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Advertisement Inviting curb appeal means business in Uptown area
by DJ Kauffman Correspondent · June 15th, 2017


Before a company can offer customers their products and services, it must first get them to open the door and come inside. This is why great curb appeal is so important, said former Coffee Smith's owner and SCORE Mentor Julie Lammers at the Uptown [Coffees] event held on Thursday, June 8, at 8:30 a.m.

Inviting curb appeal means more business because it is a customer's "first hello," Lammers said while showing slide examples in the 800 11th Street Hills Bank and Trust Company's conference room. During the "Easy Ways To Attract Customers" presentation, she shared several strategic ways to attract those driving and walking by.

According to Lammers, a store owner should think about the overall look and demographics of their site when deciding on an intriguing design style. For this, she suggests a compelling, bold and simple asymmetrical feel reflecting what is inside; while consistently using the same colors, fonts and logo from curb to website. "Curb appeal is just as important as a business' Facebook page," she said.

Lammers explained how display windows should promote a clear message to potential customers. As an example of a poorly designed storefront, she showed a slide of a confusing hodgepodge of clothing items hanging above a small sign promoting dollar bottles of water.

She also said seasonal displays may help promote customer awareness. As an example, she showed a storefront with fake icicles hanging in the window. She said as nice as it may look, the decor should be quickly removed at the season's end.

Lammers also explained if a company's name is too high above the sidewalk for customers to easily see, then the owner should consider adding their business name (and hours) at eye level as well.

In addition, details, such as clean windows and sills tell a story; and hard to open and close doors leave a lasting impression, she said. The owners/staff should clean any dust or dirt in doorways daily and attend to greenery and flowers as needed. Weeds should be removed and the yard always be well kept, she said.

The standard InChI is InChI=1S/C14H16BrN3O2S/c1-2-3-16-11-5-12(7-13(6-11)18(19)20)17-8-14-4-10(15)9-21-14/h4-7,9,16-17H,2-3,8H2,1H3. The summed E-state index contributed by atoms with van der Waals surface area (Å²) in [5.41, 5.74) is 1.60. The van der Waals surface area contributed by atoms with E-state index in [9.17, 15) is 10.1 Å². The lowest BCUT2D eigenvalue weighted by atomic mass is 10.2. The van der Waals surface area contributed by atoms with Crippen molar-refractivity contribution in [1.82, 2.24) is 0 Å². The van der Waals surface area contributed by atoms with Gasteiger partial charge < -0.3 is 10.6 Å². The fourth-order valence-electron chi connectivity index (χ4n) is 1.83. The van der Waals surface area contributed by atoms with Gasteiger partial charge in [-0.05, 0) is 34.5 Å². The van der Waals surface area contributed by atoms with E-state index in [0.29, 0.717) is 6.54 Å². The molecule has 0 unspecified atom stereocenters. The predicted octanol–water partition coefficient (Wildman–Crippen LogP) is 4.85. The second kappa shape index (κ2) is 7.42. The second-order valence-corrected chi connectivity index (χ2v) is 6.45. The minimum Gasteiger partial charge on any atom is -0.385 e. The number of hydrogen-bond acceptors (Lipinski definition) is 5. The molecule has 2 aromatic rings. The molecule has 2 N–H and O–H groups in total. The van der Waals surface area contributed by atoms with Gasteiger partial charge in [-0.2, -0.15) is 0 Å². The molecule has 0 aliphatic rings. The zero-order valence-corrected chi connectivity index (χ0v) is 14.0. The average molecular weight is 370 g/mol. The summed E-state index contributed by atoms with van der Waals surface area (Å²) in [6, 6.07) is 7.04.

Store owners should also empty trash receptacles and sweep up cigarette butts on a regular basis. "Cigarette butts are the most littered item today," she said.

Lammers said placing a sandwich sign near an entrance, helps customers know when the business is OPEN and if there are any daily specials offered.

She suggested using large lettered signage to draw them in. The owner could use either chalk board or changeable reprints to promote events as well. Marion requires signs to be placed out of pedestrian walkways and to only be displayed during business hours, some said.

 Lighting during evening hours, even if closed, is also very important, Lammers said. It was noted at the meeting, rooftop lighting outlining buildings may be considered in Uptown Marion.

Throughout the year, Marion hosts several events promoting the Uptown business district, including the Swamp Fox Festival, Chocolate Walk, and Peppermint Walk. Mike Pederson from Tomaso's Pizza said he is in favor of a food court approach in Uptown, but is against vendors selling food during park events. He also said mothers want coupons no matter how perfect their pizza is.

During the Uptown discussion, Lammers talked about The Power of Ten. She said a business should create a desire by settling in a location surrounded by at least ten other entities, like libraries and museums, to attract customers and create foot traffic.

Uptown [Coffees] will continue throughout the year. It "combines the Uptown workshops and coffees in a hybrid format. 15 minute presentations will be given on the front end on an Uptown relevant topic followed by networking and conversations. This event is hosted by Hills Bank Uptown the second Thursday of every month from 8:30 to 9:30 a.m.," said Brooke Prouty, Director of Uptown Marion.

The upcoming events are July 13 featuring Mark Meyer with Go Cedar Rapids; August 10 with Christa Nelson - Social Media; September 14 with Marion Chamber of Commerce President Jill Ackerman; and October 19, November 9, and December 14 speakers to be determined.
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